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Port Stephens and Region Attractions

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Port Stephens & Region
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Port Stephens and Region - Cities, Towns and Localities
Port Stephens boasts a waterway that is two and a half times the size of Sydney Harbour with crystal blue waters suitable for most water sports.

Part of the Mid North Coast region, Port Stephen is gaining fame as the place to be for whale watching, when during the period of June to November, over 4,000 humpback whales swim past on their annual migration north to the warmer waters of the South Pacific Ocean, then south again. Click here to find out more about whales...

With so much to see and do, there is a plenty of activities, check out some of our listed attractions.

Port Stephens Attractions

Cabbage Tree Island and the Gould's Petrel
• Cabbage Tree Island is a kilometre off the entrance to Port Stephens. This is the only known nesting site of the Gould's petrel, one of the rarest and most secretive birds on Earth. They only visit the island for about three months of the year, starting in October. Public access is not allowed on the island due to the fragility of the endangered species, however boating around the island makes for an exciting trip.
Rocky Headlands
• Dramatic coastline dominated by Tomaree Head stretching to Broughton Island. The place to scuba dive is off Halifax Point, where you will see large sponges, blue gropers, sea urchins and other abundant marine life. One of the best shore dives in New South Wales lies protected within the 'Fly Point-Halifax Park Aquatic Reserve'. There are a number of other dives including a swim through Looking Glass Isle, near Broughton Island.
Stockton Beach Dunes
• The wind-blown sand dunes of Stockton Beach comprise the largest continuous mobile sand mass in New South Wales. Most of the sand was deposited about six thousand years ago, having been washed in from the sea and blown ashore to form dunes up to thirty metres high. Despite the stabilising effects of plants such as spinifex, bitou bush and pigface, the dunes move about four metres a year. The lee side of a dune is steep and loosely packed, making a perfect surface for sliding down on a sheet of cardboard or something more elaborate. A day or annual permit allows four-wheel-drive vehicles on to the beach for most of its length to enjoy the wonders of this inspiring sandy landscape.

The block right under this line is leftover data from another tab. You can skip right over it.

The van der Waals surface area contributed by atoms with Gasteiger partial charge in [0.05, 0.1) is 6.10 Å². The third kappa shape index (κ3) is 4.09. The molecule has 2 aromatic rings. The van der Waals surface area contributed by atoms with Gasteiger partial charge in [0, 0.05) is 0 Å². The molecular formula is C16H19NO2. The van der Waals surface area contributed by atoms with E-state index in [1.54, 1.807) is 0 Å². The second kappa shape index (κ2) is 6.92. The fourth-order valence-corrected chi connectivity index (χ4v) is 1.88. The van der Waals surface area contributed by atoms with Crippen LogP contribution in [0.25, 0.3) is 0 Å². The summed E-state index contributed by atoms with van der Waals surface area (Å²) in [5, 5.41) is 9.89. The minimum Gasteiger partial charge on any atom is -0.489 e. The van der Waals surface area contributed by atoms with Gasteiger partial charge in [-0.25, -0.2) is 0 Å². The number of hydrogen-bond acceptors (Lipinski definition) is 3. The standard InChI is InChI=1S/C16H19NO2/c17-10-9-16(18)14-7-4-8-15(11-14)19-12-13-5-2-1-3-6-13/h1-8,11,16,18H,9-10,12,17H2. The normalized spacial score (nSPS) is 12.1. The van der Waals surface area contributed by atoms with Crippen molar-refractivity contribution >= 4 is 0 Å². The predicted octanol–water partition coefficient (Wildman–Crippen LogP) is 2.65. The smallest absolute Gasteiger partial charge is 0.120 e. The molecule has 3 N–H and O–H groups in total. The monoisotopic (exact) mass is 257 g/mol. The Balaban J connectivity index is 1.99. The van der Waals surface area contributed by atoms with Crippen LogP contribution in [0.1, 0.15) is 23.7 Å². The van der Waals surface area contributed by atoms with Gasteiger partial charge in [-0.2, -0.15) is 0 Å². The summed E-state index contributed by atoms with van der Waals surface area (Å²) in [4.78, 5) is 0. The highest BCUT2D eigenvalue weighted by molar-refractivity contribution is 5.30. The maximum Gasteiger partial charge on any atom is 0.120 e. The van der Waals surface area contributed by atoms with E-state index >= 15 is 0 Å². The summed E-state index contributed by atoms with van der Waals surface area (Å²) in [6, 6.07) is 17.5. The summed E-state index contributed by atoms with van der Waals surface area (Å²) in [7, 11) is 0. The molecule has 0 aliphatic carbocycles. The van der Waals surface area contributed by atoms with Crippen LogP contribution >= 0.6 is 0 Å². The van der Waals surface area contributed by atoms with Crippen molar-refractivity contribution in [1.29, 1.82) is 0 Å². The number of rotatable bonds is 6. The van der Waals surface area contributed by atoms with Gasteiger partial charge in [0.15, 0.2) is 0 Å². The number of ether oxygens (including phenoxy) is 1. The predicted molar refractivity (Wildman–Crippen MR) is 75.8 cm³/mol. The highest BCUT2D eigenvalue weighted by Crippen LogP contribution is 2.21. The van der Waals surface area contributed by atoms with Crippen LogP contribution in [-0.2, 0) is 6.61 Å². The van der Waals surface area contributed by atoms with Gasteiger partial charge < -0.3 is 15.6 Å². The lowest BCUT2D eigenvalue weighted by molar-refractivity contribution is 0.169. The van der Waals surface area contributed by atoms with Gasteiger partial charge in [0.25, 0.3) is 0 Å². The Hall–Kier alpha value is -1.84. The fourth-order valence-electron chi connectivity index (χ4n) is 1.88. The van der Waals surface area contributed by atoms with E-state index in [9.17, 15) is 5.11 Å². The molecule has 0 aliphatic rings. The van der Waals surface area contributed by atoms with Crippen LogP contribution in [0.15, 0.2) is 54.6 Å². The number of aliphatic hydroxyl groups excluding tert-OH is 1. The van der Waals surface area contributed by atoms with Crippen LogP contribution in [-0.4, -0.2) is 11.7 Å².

Tanilba House
• Situated on the shoreline of Port Stephens, Tanilba House, together with its small gaol, elaborate stone gazebo and one hundred and seventy year-old olive tree, is open to the public. There is even a resident ghost of a young woman with long brown hair and floor-length dress, who is believed to be that of Elizabeth Gray, a governess who lived there in the 1830s.
Tomaree National Park
• 50 km north of Newcastle between Anna Bay and Shoal Bay in Port Stephens, the park contains many beaches, with forest and heath and lots of spring wildflowers. Climb to the top of Tomaree Headland for superb views of Port Stephens and the coast.
Whale Watching
• June to August / September to November
• It may be a matter of opinion, but Port Stephens is said to have now eclipsed Hervey Bay in Queensland as the whale-watching capital of Australia. The bay provides an excellent location to watch the humpback whales on their annual northern migration (June to August) and their southern return (September to November). The bay is also home to a large pod of bottlenose dolphins.

More information about Whales and Whale Watching in New South Wales.
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